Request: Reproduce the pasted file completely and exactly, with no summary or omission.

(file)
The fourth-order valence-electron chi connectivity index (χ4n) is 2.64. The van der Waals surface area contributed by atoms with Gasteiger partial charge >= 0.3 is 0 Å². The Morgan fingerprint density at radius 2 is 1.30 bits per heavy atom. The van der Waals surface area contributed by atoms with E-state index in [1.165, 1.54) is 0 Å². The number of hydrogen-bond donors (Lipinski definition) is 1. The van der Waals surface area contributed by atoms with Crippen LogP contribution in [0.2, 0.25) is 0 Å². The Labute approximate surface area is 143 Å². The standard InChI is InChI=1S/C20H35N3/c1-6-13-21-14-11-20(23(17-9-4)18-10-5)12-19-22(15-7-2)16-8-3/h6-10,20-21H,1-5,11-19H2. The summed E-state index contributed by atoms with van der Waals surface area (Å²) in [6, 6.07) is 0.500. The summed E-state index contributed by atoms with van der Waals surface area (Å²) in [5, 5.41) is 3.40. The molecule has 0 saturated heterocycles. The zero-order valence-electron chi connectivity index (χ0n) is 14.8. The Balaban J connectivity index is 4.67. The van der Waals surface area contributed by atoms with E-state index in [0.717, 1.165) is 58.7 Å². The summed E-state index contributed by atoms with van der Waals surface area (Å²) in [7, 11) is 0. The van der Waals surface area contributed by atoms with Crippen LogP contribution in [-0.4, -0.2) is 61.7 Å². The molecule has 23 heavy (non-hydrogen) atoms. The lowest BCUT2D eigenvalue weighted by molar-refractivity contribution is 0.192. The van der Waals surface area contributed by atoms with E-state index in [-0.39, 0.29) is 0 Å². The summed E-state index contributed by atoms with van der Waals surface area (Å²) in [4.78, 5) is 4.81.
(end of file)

The fourth-order valence-electron chi connectivity index (χ4n) is 2.64. The van der Waals surface area contributed by atoms with Gasteiger partial charge >= 0.3 is 0 Å². The Morgan fingerprint density at radius 2 is 1.30 bits per heavy atom. The van der Waals surface area contributed by atoms with E-state index in [1.165, 1.54) is 0 Å². The number of hydrogen-bond donors (Lipinski definition) is 1. The van der Waals surface area contributed by atoms with Crippen LogP contribution in [0.2, 0.25) is 0 Å². The Labute approximate surface area is 143 Å². The standard InChI is InChI=1S/C20H35N3/c1-6-13-21-14-11-20(23(17-9-4)18-10-5)12-19-22(15-7-2)16-8-3/h6-10,20-21H,1-5,11-19H2. The summed E-state index contributed by atoms with van der Waals surface area (Å²) in [6, 6.07) is 0.500. The summed E-state index contributed by atoms with van der Waals surface area (Å²) in [5, 5.41) is 3.40. The molecule has 0 saturated heterocycles. The zero-order valence-electron chi connectivity index (χ0n) is 14.8. The Balaban J connectivity index is 4.67. The van der Waals surface area contributed by atoms with E-state index in [0.717, 1.165) is 58.7 Å². The summed E-state index contributed by atoms with van der Waals surface area (Å²) in [7, 11) is 0. The van der Waals surface area contributed by atoms with Crippen LogP contribution in [-0.4, -0.2) is 61.7 Å². The molecule has 23 heavy (non-hydrogen) atoms. The lowest BCUT2D eigenvalue weighted by molar-refractivity contribution is 0.192. The van der Waals surface area contributed by atoms with E-state index in [-0.39, 0.29) is 0 Å². The summed E-state index contributed by atoms with van der Waals surface area (Å²) in [4.78, 5) is 4.81.